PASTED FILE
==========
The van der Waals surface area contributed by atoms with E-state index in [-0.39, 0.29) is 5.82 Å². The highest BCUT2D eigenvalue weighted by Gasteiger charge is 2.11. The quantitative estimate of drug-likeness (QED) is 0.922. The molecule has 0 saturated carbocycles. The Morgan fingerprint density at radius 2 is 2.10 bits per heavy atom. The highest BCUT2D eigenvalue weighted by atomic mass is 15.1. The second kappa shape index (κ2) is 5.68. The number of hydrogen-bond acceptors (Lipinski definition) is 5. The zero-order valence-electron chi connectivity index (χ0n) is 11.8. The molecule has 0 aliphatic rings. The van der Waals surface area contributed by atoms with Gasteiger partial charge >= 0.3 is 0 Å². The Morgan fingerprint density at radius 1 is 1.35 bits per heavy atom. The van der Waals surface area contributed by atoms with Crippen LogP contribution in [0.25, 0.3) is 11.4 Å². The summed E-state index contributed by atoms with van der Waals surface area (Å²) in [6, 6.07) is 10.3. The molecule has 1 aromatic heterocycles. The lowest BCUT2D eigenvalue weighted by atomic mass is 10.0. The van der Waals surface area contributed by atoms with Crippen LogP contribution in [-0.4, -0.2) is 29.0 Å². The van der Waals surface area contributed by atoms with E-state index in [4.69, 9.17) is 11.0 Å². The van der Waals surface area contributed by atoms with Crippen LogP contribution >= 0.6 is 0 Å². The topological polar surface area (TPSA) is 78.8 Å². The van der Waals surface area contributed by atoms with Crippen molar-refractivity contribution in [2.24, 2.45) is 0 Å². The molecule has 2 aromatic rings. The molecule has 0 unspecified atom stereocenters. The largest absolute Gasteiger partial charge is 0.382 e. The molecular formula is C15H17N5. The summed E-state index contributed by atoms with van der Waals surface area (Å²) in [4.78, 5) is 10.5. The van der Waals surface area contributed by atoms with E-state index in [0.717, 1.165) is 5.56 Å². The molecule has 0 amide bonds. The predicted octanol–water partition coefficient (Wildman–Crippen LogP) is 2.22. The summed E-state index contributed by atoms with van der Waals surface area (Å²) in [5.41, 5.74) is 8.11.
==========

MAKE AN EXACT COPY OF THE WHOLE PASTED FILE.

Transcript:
The van der Waals surface area contributed by atoms with E-state index in [-0.39, 0.29) is 5.82 Å². The highest BCUT2D eigenvalue weighted by Gasteiger charge is 2.11. The quantitative estimate of drug-likeness (QED) is 0.922. The molecule has 0 saturated carbocycles. The Morgan fingerprint density at radius 2 is 2.10 bits per heavy atom. The highest BCUT2D eigenvalue weighted by atomic mass is 15.1. The second kappa shape index (κ2) is 5.68. The number of hydrogen-bond acceptors (Lipinski definition) is 5. The zero-order valence-electron chi connectivity index (χ0n) is 11.8. The molecule has 0 aliphatic rings. The van der Waals surface area contributed by atoms with Gasteiger partial charge >= 0.3 is 0 Å². The Morgan fingerprint density at radius 1 is 1.35 bits per heavy atom. The van der Waals surface area contributed by atoms with Crippen LogP contribution in [0.25, 0.3) is 11.4 Å². The summed E-state index contributed by atoms with van der Waals surface area (Å²) in [6, 6.07) is 10.3. The molecule has 1 aromatic heterocycles. The lowest BCUT2D eigenvalue weighted by atomic mass is 10.0. The van der Waals surface area contributed by atoms with Crippen LogP contribution in [-0.4, -0.2) is 29.0 Å². The van der Waals surface area contributed by atoms with E-state index in [4.69, 9.17) is 11.0 Å². The van der Waals surface area contributed by atoms with Crippen LogP contribution >= 0.6 is 0 Å². The topological polar surface area (TPSA) is 78.8 Å². The van der Waals surface area contributed by atoms with Crippen molar-refractivity contribution in [2.24, 2.45) is 0 Å². The molecule has 2 aromatic rings. The molecule has 0 unspecified atom stereocenters. The largest absolute Gasteiger partial charge is 0.382 e. The molecular formula is C15H17N5. The summed E-state index contributed by atoms with van der Waals surface area (Å²) in [4.78, 5) is 10.5. The van der Waals surface area contributed by atoms with E-state index in [0.717, 1.165) is 5.56 Å². The molecule has 0 amide bonds. The predicted octanol–water partition coefficient (Wildman–Crippen LogP) is 2.22. The summed E-state index contributed by atoms with van der Waals surface area (Å²) in [5.41, 5.74) is 8.11.